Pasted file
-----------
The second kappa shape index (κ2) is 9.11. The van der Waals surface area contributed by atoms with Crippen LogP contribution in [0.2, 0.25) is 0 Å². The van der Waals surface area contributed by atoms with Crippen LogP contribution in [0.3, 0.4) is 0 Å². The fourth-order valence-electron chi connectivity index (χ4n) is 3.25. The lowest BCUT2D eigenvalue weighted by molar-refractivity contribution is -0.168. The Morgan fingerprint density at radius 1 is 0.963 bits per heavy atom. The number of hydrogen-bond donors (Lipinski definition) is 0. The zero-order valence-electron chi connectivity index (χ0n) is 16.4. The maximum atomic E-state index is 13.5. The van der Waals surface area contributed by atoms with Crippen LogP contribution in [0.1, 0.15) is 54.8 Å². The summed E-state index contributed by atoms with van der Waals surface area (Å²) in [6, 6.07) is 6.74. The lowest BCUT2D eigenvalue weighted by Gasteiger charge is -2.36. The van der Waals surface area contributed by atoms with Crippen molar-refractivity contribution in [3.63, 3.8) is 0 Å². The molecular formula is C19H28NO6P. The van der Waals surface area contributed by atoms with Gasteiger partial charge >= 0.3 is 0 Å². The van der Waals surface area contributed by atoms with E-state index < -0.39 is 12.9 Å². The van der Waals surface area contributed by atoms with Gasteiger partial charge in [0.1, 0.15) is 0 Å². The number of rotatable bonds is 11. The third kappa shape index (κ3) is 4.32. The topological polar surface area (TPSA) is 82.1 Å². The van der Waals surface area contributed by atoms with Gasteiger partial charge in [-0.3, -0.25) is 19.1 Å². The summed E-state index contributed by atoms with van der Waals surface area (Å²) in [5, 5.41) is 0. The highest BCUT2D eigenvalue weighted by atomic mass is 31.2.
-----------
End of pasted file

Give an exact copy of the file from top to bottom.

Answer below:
The second kappa shape index (κ2) is 9.11. The van der Waals surface area contributed by atoms with Crippen LogP contribution in [0.2, 0.25) is 0 Å². The van der Waals surface area contributed by atoms with Crippen LogP contribution in [0.3, 0.4) is 0 Å². The fourth-order valence-electron chi connectivity index (χ4n) is 3.25. The lowest BCUT2D eigenvalue weighted by molar-refractivity contribution is -0.168. The Morgan fingerprint density at radius 1 is 0.963 bits per heavy atom. The number of hydrogen-bond donors (Lipinski definition) is 0. The zero-order valence-electron chi connectivity index (χ0n) is 16.4. The maximum atomic E-state index is 13.5. The van der Waals surface area contributed by atoms with Crippen LogP contribution in [0.1, 0.15) is 54.8 Å². The summed E-state index contributed by atoms with van der Waals surface area (Å²) in [6, 6.07) is 6.74. The lowest BCUT2D eigenvalue weighted by Gasteiger charge is -2.36. The van der Waals surface area contributed by atoms with Crippen molar-refractivity contribution in [3.63, 3.8) is 0 Å². The molecular formula is C19H28NO6P. The van der Waals surface area contributed by atoms with Gasteiger partial charge >= 0.3 is 0 Å². The van der Waals surface area contributed by atoms with E-state index < -0.39 is 12.9 Å². The van der Waals surface area contributed by atoms with Gasteiger partial charge in [0.1, 0.15) is 0 Å². The number of rotatable bonds is 11. The third kappa shape index (κ3) is 4.32. The topological polar surface area (TPSA) is 82.1 Å². The van der Waals surface area contributed by atoms with Gasteiger partial charge in [-0.3, -0.25) is 19.1 Å². The summed E-state index contributed by atoms with van der Waals surface area (Å²) in [5, 5.41) is 0. The highest BCUT2D eigenvalue weighted by atomic mass is 31.2.